Have a burning question about compost? Ask a Compost Expert!
Our team member Lynn Fang will be answering questions and posting responses to this page once a month. We will be consolidating questions to prevent redundancy. We will also be choosing one question a month to share community wide via our e-newsletter.
We will not be answering inquiries about starting/joining hubs or programs in this form. To join a hub please visit the Start Community Composting page. Please keep questions to topics relating to the composting process.
Your message will not be answered directly, it will be posted back here at this page for educational purposes. For urgent questions please email firstname.lastname@example.org.
Example: Why does my compost bin smell?
Example: How do I deal with ants surrounding my compost bin?
Your Questions Answered
Q: He realizado un té de chile con ajo como insecticida natural para mi jardin, a los 5 días el chile y ajo se había fermentando, agarrando un mal olor y atrayendo moscas,
Mi pregunta es si ese mismo chile y ajo descompuesto con mal olor, lo puedo incorporar a mi composta???
2.- ¿Cada cuantos días puedo regar mi composta en un clima tropical (caluroso y húmedo)?
A: (1) Yes, you can put the old chili tea into your compost, your compost will love it! ; (2) If you are in a humid climate you may not need to water your pile - you can do a moisture squeeze test assessment to see if you need to add water to your pile
Q: What about unsalted pistachio shells?
A: Pistachio shells won't hurt the compost pile. Things that are especially hard, like nut shells or stone fruit seeds, may not decompose much in your home compost pile, but it doesn't hurt to throw them in. Even if they don't fully decompose, they help add porosity and air flow to the pile by virtue of being somewhat bulky materials. They can act like a mulch in that sense. Follow that general rule of compost magic - keep a diverse mix of feedstock materials, don't overload your pile with any one thing, and you should be just fine.
Q: Am I able to compost soda can boxes? They're cardboard, but the printing on the outside is rather shiny. My office goes through so many that I'd love to bring them in for composting rather than the landfill.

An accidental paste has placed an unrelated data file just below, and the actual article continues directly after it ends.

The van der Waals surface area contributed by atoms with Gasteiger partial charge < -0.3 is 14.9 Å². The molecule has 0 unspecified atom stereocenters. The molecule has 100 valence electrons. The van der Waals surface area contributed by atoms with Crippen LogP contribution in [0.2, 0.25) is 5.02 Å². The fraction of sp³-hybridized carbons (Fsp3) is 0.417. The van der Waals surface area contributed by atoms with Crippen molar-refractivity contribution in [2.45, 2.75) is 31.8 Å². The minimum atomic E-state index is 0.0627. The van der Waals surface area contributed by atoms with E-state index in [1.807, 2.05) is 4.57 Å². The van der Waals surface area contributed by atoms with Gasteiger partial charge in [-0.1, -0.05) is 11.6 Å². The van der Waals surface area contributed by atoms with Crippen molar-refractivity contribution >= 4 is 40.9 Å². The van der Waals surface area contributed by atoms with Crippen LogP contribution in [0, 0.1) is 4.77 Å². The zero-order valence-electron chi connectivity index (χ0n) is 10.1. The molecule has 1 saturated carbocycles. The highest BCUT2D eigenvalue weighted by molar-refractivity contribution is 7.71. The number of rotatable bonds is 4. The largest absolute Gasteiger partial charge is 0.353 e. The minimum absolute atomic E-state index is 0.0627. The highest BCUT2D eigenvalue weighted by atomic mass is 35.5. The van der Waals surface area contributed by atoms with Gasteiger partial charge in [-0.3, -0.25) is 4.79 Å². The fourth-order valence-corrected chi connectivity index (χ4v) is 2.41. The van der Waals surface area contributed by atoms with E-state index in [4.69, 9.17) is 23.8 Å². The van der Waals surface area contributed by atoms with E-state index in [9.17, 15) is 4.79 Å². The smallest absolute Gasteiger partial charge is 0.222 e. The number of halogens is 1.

A: Avoid shiny papers and laser toner, they usually use synthetic polymers to bind the ink or shiny coating to the paper. Paper recycling facilities have to remove the toner from the paper pulp in order to recycle the paper. It's better to put these materials in the paperboard recycling. A little bit may be ok, as long as you don't depend on it as a primary carbon source or overload the pile with it. Personally I prefer putting cardboard in the recycling, unless it is food-soiled cardboard.
Q: Dear Lynn, my compost pile is ALWAYS overrun with pill bugs. They are huge! It doesn’t make sense for me to have a hot pile. What should I do? XO your pal, Delia
A: Pill bugs are our friends. I pay no mind to them, they are everywhere. Make your pile hot, they will come back when it cools. Pill bugs are decomposers, so they are contributing to the composting process. They are capable of taking in heavy metals like copper, cadmium, zinc, and lead, and sequestering them in their bodies. So they can serve as useful indicators of heavy metal pollution.
Q: Hi there! I plan on starting to bring my compost items to this farmers market every Sunday - but this is my first time! I checked out the guide but I have a few questions: Should I include Fruit Pits (mangos)? I read some conflicting info on Onion peels, can I compost those? If you have any other guides I’d love to check them out - I appreciate the help!
A: You can include fruit pits and onion peels, we take all of those things.
Q: I’m beginning saving scraps for composting. Can any shredded paper be composted, or just newspaper? I ask because my office has quite a bit of paper waste that could be shredded and contributed if it will help!
A: For paper, they should be matte (non-shiny), printed with vegetable based inks. So newspaper is best. Office paper printed with laser toner is not ideal, as synthetic polymers are used in the toner to bind the ink to the paper. It's best to recycle office paper!
Q: I'm the owner of a cafe and we're doing our part by switching over to "100% compostable sugarcane fiber straws." These straws, however, still include PLA. I'm told that these "compostable straws" are only able to truly be composted at "commercial compost facilities", but I don't know where in LA that would be. Can you help point me in the right direction?
A: We don't take bioplastics, which would include PLA. These are best sent to a commercial facility. Currently there are no organized collections systems for commercial processing of municipal food waste.